Thomas Gray to Horace Walpole, [11 or 12 February 1751]
The Honble Horace Walpole, Esq
in Arlington Street
CAMBRIDGE 12 FE
As you have brought me into a little Sort of Distress, you must assist me, I believe, to get out of it, as well as I can. yesterday I had the Misfortune of receiving a Letter from certain Gentlemen (as their Bookseller expresses it) who have taken the Magazine of Magazines into their Hands. they tell me, that an ingenious Poem, call'd, Reflections in a Country-Churchyard, has been communicated to them, wch they are printing forthwith: that they are inform'd, that the excellent Author of it is I by name, & that they beg not only his Indulgence, but the Honor of his Correspondence, &c: as I am not at all disposed to be either so indulgent, or so correspondent, as they desire; I have but one bad Way left to escape the Honour they would inflict upon me. & therefore am obliged to desire you would make Dodsley print it immediately (wch may be done in less than a Week's time) from your Copy, but without my Name, in what Form is most convenient for him, but in his best Paper & Character. he must correct the Press himself, & print it without any Interval between the Stanza's, because the Sense is in some Places continued beyond them; & the Title must be, Elegy, wrote in a Country Church-yard. if he would add a Line or two to say it came into his Hands by Accident, I should like it better. if you think fit, the 102d Line may be read
Awake, & faithful to her wonted Fires.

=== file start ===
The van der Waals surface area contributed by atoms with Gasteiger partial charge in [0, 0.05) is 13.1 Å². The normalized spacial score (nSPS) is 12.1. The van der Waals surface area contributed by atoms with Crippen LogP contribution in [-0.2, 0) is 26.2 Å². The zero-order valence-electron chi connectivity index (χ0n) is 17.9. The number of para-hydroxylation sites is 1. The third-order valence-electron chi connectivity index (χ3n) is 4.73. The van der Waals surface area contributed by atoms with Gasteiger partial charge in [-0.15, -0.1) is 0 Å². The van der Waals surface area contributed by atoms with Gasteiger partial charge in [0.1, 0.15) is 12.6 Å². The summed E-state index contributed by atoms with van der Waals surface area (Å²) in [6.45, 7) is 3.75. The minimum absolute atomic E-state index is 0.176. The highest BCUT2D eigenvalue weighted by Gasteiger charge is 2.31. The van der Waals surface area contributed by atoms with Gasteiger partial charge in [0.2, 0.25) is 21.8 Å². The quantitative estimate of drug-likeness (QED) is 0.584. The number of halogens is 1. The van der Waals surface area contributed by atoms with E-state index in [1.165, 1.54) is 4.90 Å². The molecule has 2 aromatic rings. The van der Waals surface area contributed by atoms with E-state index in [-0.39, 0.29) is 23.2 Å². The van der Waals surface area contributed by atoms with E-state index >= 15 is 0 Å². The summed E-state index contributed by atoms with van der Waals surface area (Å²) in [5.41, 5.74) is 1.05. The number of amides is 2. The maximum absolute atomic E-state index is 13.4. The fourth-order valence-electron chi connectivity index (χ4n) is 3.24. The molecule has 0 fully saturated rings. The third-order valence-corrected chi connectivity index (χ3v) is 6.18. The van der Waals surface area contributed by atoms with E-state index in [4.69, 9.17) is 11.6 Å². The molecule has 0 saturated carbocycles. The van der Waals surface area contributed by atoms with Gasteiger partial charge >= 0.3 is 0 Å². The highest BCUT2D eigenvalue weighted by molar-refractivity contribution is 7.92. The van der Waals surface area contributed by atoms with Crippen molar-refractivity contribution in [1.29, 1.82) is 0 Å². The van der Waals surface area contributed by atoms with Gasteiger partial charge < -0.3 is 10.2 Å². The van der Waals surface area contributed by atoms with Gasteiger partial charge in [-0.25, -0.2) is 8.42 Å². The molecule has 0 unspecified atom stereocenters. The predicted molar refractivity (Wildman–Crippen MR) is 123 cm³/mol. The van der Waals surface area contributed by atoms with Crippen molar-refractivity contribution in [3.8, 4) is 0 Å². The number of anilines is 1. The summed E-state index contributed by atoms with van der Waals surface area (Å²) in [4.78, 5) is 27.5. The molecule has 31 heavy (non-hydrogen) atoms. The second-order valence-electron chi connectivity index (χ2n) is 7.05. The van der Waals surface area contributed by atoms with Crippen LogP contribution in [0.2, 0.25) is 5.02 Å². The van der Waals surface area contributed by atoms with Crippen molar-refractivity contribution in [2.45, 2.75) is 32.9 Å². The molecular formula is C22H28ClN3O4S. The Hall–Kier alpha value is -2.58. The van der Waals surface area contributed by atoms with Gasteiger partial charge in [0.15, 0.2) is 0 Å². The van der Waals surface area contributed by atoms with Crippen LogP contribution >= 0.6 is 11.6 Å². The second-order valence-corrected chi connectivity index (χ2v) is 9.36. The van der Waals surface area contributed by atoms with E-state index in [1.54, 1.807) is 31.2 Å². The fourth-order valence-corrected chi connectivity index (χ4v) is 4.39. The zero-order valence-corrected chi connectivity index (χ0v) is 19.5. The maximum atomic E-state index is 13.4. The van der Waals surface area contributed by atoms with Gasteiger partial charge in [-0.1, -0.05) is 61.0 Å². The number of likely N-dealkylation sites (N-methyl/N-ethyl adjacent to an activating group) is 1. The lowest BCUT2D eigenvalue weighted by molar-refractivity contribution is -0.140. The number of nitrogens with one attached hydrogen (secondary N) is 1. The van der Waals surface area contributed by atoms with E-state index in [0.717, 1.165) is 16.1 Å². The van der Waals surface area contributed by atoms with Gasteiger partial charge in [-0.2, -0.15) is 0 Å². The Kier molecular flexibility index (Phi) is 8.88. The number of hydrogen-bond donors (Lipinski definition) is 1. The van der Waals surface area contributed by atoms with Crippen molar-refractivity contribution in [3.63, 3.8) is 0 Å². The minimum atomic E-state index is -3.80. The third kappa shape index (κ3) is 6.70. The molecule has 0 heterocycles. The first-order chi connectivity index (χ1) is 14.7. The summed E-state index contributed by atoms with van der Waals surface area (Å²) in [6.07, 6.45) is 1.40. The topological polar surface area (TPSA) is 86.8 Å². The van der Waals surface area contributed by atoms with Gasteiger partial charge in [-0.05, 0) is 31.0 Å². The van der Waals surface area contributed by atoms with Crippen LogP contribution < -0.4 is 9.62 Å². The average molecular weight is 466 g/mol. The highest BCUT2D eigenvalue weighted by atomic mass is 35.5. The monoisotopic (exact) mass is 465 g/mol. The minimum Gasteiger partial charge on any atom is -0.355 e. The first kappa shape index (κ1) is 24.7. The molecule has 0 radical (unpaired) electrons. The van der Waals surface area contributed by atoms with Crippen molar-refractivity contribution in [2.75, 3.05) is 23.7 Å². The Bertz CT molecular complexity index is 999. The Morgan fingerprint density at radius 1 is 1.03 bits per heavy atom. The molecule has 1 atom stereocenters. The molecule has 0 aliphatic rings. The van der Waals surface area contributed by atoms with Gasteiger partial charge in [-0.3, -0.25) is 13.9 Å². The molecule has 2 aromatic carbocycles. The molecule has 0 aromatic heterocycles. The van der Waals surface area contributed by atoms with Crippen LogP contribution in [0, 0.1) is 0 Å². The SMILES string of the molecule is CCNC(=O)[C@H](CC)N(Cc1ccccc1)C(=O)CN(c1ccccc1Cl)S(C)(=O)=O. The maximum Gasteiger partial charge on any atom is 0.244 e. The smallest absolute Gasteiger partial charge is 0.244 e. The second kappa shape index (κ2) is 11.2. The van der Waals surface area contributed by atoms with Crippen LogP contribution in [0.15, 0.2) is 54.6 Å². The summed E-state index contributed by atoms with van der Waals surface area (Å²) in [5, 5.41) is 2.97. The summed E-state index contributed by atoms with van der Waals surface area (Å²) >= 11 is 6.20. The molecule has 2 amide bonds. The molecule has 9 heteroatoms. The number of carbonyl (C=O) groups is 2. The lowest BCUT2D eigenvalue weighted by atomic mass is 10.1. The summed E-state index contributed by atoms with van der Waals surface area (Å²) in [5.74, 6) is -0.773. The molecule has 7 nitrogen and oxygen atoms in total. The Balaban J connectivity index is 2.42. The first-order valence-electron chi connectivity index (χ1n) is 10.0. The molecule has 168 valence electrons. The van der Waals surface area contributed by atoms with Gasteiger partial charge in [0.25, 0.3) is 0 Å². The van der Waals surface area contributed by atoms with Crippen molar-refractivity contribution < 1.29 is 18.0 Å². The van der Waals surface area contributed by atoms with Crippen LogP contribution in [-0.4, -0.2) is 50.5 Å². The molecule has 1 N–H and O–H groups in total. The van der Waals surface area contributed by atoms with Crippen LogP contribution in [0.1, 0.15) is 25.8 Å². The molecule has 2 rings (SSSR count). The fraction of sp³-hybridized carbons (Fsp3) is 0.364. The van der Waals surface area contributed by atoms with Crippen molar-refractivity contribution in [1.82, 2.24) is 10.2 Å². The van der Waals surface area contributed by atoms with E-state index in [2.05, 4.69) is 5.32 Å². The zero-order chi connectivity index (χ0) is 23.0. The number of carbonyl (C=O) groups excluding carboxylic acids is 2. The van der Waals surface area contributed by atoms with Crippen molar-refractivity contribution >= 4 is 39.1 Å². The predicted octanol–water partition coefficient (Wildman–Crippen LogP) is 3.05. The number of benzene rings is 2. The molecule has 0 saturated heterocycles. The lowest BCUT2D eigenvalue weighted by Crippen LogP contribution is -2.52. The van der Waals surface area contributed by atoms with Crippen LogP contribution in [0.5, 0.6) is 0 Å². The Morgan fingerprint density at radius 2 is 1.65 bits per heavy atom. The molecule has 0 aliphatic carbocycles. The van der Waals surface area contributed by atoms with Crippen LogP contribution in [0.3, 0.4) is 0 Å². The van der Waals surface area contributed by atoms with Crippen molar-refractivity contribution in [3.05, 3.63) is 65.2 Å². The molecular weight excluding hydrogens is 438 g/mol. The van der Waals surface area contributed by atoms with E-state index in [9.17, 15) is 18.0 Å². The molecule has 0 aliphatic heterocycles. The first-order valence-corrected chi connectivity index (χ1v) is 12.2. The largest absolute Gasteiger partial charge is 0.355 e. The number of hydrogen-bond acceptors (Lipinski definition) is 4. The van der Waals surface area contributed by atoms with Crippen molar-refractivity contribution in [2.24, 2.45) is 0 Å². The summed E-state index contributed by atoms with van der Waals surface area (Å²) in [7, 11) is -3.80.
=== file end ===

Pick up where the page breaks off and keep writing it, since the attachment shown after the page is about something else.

but if this be worse than before; it must go, as it was. in the 126th, for ancient Thorn, read aged.
If you behold the Mag: of Mag:s in the Light that I do, you will not refuse to give yourself this Trouble on my Account, wch you have taken of your own Accord before now.
If Dodsley don't do this immediately, he may as well let it alone.
Class No. LC II, 90, College Library, Pembroke College, Cambridge , Cambridge, UK <http://www.pem.cam.ac.uk/>
- The Poems of Mr. Gray. To which are prefixed Memoirs of his Life and Writings by W[illiam]. Mason. York: printed by A. Ward; and sold by J. Dodsley, London; and J. Todd, York, 1775, letter xv, section iv, 222
- The Works of Thomas Gray, 2 vols. Ed. by Thomas James Mathias. London: William Bulmer, 1814, section IV, letter XV, vol. i, 332-333
- The Works of Thomas Gray, 2 vols. Ed. by John Mitford. London: J. Mawman, 1816, section IV, letter XXV, vol. ii, 210-211
- The Letters of Thomas Gray, 2 vols. in one. London: J. Sharpe, 1819, letter LXXVI, vol. i, 161-162
- The Works of Thomas Gray, 5 vols. Ed. by John Mitford. London: W. Pickering, 1835-1843, section IV, letter XXXII, vol. iii, 79-80
- The Letters of Thomas Gray, including the correspondence of Gray and Mason, 3 vols. Ed. by Duncan C. Tovey. London: George Bell and Sons, 1900-12, letter no. XCII, vol. i, 208-209
- The Correspondence of Gray, Walpole, West and Ashton (1734-1771), 2 vols. Chronologically arranged and edited with introduction, notes, and index by Paget Toynbee. Oxford: Clarendon Press, 1915, letter no. 171, vol. ii, 103-105
- The Yale Edition of Horace Walpole's Correspondence. Ed. by W. S. Lewis. New Haven, Conn.: Yale UP; London: Oxford UP, 1937-83, vols. 13/14: Horace Walpole's Correspondence with Thomas Gray, Richard West and Thomas Ashton i, 1734-42, Horace Walpole's Correspondence with Thomas Gray ii, 1745-71, ed. by W. S. Lewis, George L. Lam and Charles H. Bennett, 1948, vol. ii, 44-45
- Correspondence of Thomas Gray, 3 vols. Ed. by the late Paget Toynbee and Leonard Whibley, with corrections and additions by H. W. Starr. Oxford: Clarendon Press, 1971 [1st ed. 1935], letter no. 157, vol. i, 341-342